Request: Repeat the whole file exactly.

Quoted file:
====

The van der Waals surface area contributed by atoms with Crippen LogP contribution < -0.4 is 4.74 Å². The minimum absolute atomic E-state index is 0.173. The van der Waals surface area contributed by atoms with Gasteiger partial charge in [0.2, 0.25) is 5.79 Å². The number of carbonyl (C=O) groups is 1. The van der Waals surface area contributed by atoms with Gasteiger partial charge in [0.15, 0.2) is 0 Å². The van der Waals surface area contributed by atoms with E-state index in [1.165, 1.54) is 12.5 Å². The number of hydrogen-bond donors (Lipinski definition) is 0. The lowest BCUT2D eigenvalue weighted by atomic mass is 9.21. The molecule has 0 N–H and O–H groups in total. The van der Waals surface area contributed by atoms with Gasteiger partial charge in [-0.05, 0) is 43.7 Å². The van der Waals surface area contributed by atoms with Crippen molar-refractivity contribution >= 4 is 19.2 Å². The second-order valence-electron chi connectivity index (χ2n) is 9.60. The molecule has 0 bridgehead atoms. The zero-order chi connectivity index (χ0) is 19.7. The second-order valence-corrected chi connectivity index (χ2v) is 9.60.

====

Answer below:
The van der Waals surface area contributed by atoms with Crippen LogP contribution < -0.4 is 4.74 Å². The minimum absolute atomic E-state index is 0.173. The van der Waals surface area contributed by atoms with Gasteiger partial charge in [0.2, 0.25) is 5.79 Å². The number of carbonyl (C=O) groups is 1. The van der Waals surface area contributed by atoms with Gasteiger partial charge in [0.15, 0.2) is 0 Å². The van der Waals surface area contributed by atoms with E-state index in [1.165, 1.54) is 12.5 Å². The number of hydrogen-bond donors (Lipinski definition) is 0. The lowest BCUT2D eigenvalue weighted by atomic mass is 9.21. The molecule has 0 N–H and O–H groups in total. The van der Waals surface area contributed by atoms with Gasteiger partial charge in [-0.05, 0) is 43.7 Å². The van der Waals surface area contributed by atoms with Crippen molar-refractivity contribution >= 4 is 19.2 Å². The second-order valence-electron chi connectivity index (χ2n) is 9.60. The molecule has 0 bridgehead atoms. The zero-order chi connectivity index (χ0) is 19.7. The second-order valence-corrected chi connectivity index (χ2v) is 9.60.